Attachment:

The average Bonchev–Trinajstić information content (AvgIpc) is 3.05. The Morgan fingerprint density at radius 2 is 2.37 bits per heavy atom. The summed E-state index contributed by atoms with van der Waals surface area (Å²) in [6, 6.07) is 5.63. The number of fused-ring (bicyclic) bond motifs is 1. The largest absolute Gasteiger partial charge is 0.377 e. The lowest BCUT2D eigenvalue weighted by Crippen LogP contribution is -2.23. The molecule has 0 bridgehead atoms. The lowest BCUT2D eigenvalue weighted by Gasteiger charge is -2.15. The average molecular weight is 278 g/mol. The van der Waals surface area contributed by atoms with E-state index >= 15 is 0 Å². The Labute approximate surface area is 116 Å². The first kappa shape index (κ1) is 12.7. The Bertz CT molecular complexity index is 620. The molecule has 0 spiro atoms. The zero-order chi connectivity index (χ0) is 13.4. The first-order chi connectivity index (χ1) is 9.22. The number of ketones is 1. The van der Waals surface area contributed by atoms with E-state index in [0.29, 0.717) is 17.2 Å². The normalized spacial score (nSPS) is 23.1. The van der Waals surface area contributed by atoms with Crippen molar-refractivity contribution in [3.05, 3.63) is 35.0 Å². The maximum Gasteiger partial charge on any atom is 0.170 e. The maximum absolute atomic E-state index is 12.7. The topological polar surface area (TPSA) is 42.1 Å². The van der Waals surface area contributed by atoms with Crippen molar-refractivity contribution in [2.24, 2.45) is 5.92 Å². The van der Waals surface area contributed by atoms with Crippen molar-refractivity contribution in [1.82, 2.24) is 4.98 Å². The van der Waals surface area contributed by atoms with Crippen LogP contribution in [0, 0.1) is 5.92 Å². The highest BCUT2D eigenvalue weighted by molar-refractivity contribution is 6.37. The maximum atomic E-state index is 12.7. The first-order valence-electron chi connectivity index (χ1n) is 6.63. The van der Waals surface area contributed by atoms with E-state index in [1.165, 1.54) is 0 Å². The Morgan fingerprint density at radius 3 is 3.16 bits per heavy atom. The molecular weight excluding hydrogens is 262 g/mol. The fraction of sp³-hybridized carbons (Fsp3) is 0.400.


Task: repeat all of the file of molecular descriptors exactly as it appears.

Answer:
The average Bonchev–Trinajstić information content (AvgIpc) is 3.05. The Morgan fingerprint density at radius 2 is 2.37 bits per heavy atom. The summed E-state index contributed by atoms with van der Waals surface area (Å²) in [6, 6.07) is 5.63. The number of fused-ring (bicyclic) bond motifs is 1. The largest absolute Gasteiger partial charge is 0.377 e. The lowest BCUT2D eigenvalue weighted by Crippen LogP contribution is -2.23. The molecule has 0 bridgehead atoms. The lowest BCUT2D eigenvalue weighted by Gasteiger charge is -2.15. The average molecular weight is 278 g/mol. The van der Waals surface area contributed by atoms with E-state index >= 15 is 0 Å². The Labute approximate surface area is 116 Å². The first kappa shape index (κ1) is 12.7. The Bertz CT molecular complexity index is 620. The molecule has 0 spiro atoms. The zero-order chi connectivity index (χ0) is 13.4. The first-order chi connectivity index (χ1) is 9.22. The number of ketones is 1. The van der Waals surface area contributed by atoms with E-state index in [0.29, 0.717) is 17.2 Å². The normalized spacial score (nSPS) is 23.1. The van der Waals surface area contributed by atoms with Crippen molar-refractivity contribution in [3.05, 3.63) is 35.0 Å². The maximum Gasteiger partial charge on any atom is 0.170 e. The maximum absolute atomic E-state index is 12.7. The topological polar surface area (TPSA) is 42.1 Å². The van der Waals surface area contributed by atoms with Crippen molar-refractivity contribution in [2.24, 2.45) is 5.92 Å². The van der Waals surface area contributed by atoms with Crippen molar-refractivity contribution in [1.82, 2.24) is 4.98 Å². The van der Waals surface area contributed by atoms with Crippen LogP contribution in [0, 0.1) is 5.92 Å². The highest BCUT2D eigenvalue weighted by molar-refractivity contribution is 6.37. The maximum atomic E-state index is 12.7. The first-order valence-electron chi connectivity index (χ1n) is 6.63. The van der Waals surface area contributed by atoms with E-state index in [1.165, 1.54) is 0 Å². The Morgan fingerprint density at radius 3 is 3.16 bits per heavy atom. The molecular weight excluding hydrogens is 262 g/mol. The fraction of sp³-hybridized carbons (Fsp3) is 0.400.